To compare with the performance of this prepared substrate, a traditional SERS detection of R6G solution was carried out. For the detection, a mixture of R6G, Ag colloid and sodium chloride was prepared, where the sodium chloride was the aggregating agent. Several drops of the solution were spotted onto a quartz plate; the SERS spectrum of R6G on the quartz plate was obtained as shown in Fig. 2(a). From the spectrum of 10−7 M R6G solution, signals of R6G could be identified clearly, whereas the enhanced signals could almost not be observed when the R6G concentration reduced to 10−10 M.

image

Figure 2. Raman spectra of R6G detected on the substrate: (a) 10−7 M R6G detected with traditional method of using Ag colloid as the substrate; (b) 70 µl ultrapure water detected on the inverted self-assembly substrate; (c)–(e): R6G at different concentrations detected on the inverted assembly substrate.

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In this paper, R6G was also used as the probe molecules to study the SERS properties of the inverted self-assembly substrate. With the substrate, SERS spectra of R6G with various concentrations from 10−10 M to 10−17 M were measured and presented in Fig. 2. As shown in Fig. 2, the characteristic peaks of R6G were the same to the bands of 10−7 M R6G using the traditional detection method. The Raman bands at 567 cm−1, 609 cm−1, 1307 cm−1, 1361 cm−1 and 1508 cm−1 were attributed to R6G molecule and agree with the results reported in literature.[36-40] In order to check a possible pollution and disturbance of the substrate in R6G detection, a blank sample of ultrapure water was prepared and detected with the self-assembly substrate. As could be seen from Fig. 2 (b), the bands were mainly due to the substrate; there was no signal interference of the substrate to the detection of the probe molecule. It is very interesting to observe that as low as 10−17 M R6G solution yielded clear enhanced signals. There is no doubt that the substrate prepared with the proposed method was efficient for ultrasensitive SERS detection. It is believed that the good performance of the ultra sensitivity should be attributed to the characterization of GMA-EDMA porous material. The porous structure of the material would make a certain enrichment of the sample. However, the contribution of the enrichment to the sample signal enhancement was limited because the sample dosage used was only 70 µl. The pores had uneven surface, irregular shapes and different intertwined sizes so that AgNPs immobilized on the pores had more orientation to couple with others on the three-dimensional space to generate a good SERS performance.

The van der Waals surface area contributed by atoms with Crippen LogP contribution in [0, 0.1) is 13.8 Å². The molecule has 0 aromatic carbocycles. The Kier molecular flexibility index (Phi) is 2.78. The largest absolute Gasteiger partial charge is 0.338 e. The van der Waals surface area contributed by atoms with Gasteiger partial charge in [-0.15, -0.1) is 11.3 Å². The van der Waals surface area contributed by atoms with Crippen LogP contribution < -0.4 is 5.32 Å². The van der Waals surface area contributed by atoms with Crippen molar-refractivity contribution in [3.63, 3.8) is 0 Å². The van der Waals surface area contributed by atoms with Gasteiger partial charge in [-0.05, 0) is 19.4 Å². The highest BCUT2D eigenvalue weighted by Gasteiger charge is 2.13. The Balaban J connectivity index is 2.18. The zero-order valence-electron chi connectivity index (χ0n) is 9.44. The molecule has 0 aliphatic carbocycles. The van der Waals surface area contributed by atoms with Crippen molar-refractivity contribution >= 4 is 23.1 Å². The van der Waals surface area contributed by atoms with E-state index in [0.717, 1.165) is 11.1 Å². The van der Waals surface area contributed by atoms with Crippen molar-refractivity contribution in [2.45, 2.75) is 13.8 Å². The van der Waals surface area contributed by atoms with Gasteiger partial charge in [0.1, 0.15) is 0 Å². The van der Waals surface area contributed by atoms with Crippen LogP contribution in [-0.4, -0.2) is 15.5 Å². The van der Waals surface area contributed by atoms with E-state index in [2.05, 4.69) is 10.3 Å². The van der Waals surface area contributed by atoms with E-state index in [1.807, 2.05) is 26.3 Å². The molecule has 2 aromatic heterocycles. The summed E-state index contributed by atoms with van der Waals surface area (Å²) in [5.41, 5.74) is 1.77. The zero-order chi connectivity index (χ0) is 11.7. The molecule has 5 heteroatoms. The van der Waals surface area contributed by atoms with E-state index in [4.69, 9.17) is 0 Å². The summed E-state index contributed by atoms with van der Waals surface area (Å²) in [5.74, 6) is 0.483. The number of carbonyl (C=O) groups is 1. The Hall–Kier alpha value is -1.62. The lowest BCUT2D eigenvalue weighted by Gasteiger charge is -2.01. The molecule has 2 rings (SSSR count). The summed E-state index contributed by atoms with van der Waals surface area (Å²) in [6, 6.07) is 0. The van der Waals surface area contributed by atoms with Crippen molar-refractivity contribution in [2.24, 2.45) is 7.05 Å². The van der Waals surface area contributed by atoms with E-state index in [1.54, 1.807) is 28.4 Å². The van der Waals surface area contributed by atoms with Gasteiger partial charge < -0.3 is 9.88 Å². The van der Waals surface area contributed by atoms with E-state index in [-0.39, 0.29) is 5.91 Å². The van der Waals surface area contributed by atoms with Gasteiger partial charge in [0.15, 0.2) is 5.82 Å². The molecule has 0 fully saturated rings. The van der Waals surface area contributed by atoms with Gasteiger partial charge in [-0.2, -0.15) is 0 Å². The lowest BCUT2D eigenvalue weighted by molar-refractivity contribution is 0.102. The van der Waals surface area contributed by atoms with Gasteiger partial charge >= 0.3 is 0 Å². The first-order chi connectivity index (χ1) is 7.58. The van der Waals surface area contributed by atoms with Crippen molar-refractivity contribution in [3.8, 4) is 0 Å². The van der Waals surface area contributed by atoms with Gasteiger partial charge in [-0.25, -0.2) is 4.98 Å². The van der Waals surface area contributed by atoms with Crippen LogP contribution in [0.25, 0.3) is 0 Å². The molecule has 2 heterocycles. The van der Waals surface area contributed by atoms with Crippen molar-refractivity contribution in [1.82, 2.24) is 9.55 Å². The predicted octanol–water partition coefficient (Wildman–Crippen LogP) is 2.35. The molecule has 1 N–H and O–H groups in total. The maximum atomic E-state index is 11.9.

The SERS enhancement factor was calculated by the equation: EF = (ISERS/ NSurf) / (IRaman/NVol),[41] where ISERS and IRaman are the intensities of the same characteristic band in the spectra of the probe molecule detected by SERS and normal Raman, respectively. NSurf and NVol are the number of the probe molecules in the laser spot. In this study, the characteristic band at 609 cm−1 in the SERS spectra of 10−17 M R6G absorbed on the SERS substrate and the normal Raman spectra of 10−2 M R6G solution deposited on the quartz plate was used to calculate the enhancement factor of R6G detected on this prepared SERS substrate. The calculation is presented as following: (ISERS/ NSurf) = 8373.07 / (70 µl × 10−17 M × 6.02 × 1023 × π × (75 µm/800 µm)2); in this, we estimate the laser spot radius is 75 um, and the substrate radius is 0.8 mm. The number of the probe molecules in the laser spot is calculated as the average number of molecules; (IRaman/NVol) =10−2 M × 6.02 × 1023 × π × (75 µm)2 × 150 µm; in this, we calculate the probe volume by assuming that it is a cylinder with a radius of 75 µm and a height of 150 µm. After calculation, the SERS enhancement was estimated to be 1.1 × 1014. This value indicated that the prepared substrate has high performance in SERS detection.